The First Nighttime Stars to Shine

December, 2012.

Nestled deeply within industrial Hamtramck lies the quiet, overgrown Roesink Stadium (sometimes also known as Hamtramck Stadium), once the home of Detroit's Negro League baseball team, the Detroit Stars. The stadium is closed but not really abandoned; there has been a group taking care of it and working toward getting National Historic Landmark status for the site, which they achieved in 2014.

I'm not a jock by any stretch of the imagination, but nonetheless I respect that sports--prior to the modern grotesque corporatization and commodification of athletics--played a major part in the cultural histories of the teams' hometowns.

Courtesy of HudsonValleyRuins.org
I believe at the time I visited with my friend Yaz (whose photo I used above because I just realized I don't have an exterior shot of my own), it was the only Negro League stadium still standing that was not officially being maintained, though today it is in better shape. Only five other Negro League ballparks remain in existence today: Rickwood Field in Alabama, Hinchliffe Stadium in New Jersey, Bush Stadium in Indianapolis, Engel Stadium in Chattanooga, and Cooper Stadium in Columbus.


This stadium was built in 1930 by John Roesink, a downtown clothier and promoter of amateur sports, who owned the Negro team, the Detroit Stars. According to author Richard Bak, Roesink also helped introduce pro football to Detroit. He was one of only two whites who were ever team owners in the Negro National League (NNL).

Though this field was originally configured for football, according to Richard Bak's book A Place for Summer, at first the Detroit Stars were only playing here by necessity, because a major fire had destroyed their original homefield, Mack Park (at Mack & Fairview), in July 1929. In any case, this grandstand was built and Hamtramck became their new home.

The ballpark's official website, HamtramckStadium.org, says that Roesink was also a friend of Detroit Tigers co-owner, Frank Navin, conveniently enough. A book by Chris Jensen, Baseball State by State: Major and Negro League Players, Ballparks, Museums, says that Roesink had Detroit Tigers superstar Ty Cobb throw out the first pitch at this park in 1930 (which is interesting, because if I'm not mistaken Cobb always had a reputation for being bigoted).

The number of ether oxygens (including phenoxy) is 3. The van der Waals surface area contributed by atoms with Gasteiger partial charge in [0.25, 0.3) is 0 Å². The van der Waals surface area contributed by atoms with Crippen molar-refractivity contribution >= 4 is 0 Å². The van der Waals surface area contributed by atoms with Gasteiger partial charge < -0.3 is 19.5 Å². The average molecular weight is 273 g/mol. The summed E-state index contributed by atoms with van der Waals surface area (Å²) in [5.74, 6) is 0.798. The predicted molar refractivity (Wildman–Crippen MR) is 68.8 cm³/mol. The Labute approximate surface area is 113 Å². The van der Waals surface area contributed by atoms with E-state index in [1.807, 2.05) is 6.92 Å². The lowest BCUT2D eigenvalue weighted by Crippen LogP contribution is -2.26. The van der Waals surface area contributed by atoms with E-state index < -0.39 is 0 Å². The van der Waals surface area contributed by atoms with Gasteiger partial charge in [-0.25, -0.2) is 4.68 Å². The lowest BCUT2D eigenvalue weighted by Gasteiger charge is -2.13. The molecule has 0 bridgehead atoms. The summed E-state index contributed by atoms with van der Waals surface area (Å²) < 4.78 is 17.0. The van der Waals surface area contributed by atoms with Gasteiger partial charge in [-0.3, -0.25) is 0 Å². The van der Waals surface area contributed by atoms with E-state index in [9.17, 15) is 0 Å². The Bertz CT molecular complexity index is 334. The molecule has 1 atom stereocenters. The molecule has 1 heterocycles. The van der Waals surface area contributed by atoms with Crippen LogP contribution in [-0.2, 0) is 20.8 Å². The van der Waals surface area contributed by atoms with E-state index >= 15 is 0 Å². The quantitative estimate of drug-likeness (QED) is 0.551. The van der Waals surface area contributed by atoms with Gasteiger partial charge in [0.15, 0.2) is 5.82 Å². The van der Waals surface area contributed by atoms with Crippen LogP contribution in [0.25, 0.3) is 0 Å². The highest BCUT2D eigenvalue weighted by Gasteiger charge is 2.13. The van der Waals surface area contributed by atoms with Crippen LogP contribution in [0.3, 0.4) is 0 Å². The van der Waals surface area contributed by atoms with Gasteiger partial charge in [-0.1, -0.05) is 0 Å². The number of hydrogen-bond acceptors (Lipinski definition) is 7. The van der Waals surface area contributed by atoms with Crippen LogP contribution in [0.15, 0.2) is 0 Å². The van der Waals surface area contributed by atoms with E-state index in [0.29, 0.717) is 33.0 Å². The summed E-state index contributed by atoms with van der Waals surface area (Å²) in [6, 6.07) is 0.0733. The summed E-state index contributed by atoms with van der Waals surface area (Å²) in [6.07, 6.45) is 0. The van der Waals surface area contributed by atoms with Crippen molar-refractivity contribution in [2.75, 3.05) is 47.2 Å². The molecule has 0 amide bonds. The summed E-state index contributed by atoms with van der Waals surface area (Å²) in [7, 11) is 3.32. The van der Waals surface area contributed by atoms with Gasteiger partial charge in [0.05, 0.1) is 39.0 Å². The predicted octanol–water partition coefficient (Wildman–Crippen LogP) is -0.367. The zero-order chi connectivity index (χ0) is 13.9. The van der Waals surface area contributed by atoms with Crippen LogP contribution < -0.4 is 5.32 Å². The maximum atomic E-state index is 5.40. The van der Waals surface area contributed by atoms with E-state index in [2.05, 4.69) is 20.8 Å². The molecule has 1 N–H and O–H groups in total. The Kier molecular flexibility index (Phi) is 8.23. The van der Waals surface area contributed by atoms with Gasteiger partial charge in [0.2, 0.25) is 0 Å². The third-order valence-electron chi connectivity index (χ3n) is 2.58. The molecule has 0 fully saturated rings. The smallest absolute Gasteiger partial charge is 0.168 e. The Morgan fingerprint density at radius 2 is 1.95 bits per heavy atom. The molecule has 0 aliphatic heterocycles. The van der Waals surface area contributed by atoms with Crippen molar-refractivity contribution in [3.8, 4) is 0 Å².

Hamtramck Stadium became the home field of the Detroit Stars for the 1930 and 1931 seasons, and in 1933. The Detroit Stars made it to the 1930 Negro National League Championship Series--the seventh, and deciding game of which was played on this field, against the St. Louis Stars. Unfortunately Detroit lost, and it was the closest they ever came to a championship pennant through all their seasons.

This ballpark was also briefly home to the Detroit Wolves of the Negro East-West League in 1932, the semi-pro Detroit Cubs in 1935, and to the Detroit Stars in the Negro American League in 1937.


The Historic American Landscapes Survey (HALS) says that the players who graced this field "were of a caliber that placed them on the same level as their white counterparts." A total of at least 18 Hall of Famers have played Negro League baseball at Hamtramck Stadium, five of whom were on the Detroit Stars roster.

This is significant the HALS says, because "to date only 35 people associated with the Negro Leagues have been enshrined in Cooperstown." Furthermore, the Detroit Wolves team included five more future Hall of Famers: James “Cool Papa” Bell (1974 inductee), Willie “The Devil” Wells (1997 inductee), “Smokey” Joe Williams (1999 inductee), George “Mule” Suttles (2006 inductee), and Raymond Brown (2006 inductee).


According to HamtramckStadium.org however, Hamtramck Stadium’s own resident superstar was Norman "Turkey" Stearnes, "one of the greatest home run hitters in baseball history." During his 20-year career he played for the Detroit Stars from 1923-1931, and again in 1937. Stearnes had a career hitting average of .353 and led the NNL in extra base hits during the Stars’ pennant drive in 1930. In 1931 he was the league leader in runs, hits, extra base hits, and home runs.


The HALS further distinguishes Hamtramck Stadium because it was "the site of the first night baseball game played in Detroit and possibly Michigan." The game was played on June 28, 1930 against the Kansas City Monarchs, who happened to travel with a portable lighting system that consisted of telescoping 50-foot towers attached to the backs of trucks, which were parked around the perimeter of the park. They placed more lights on top of the grandstand.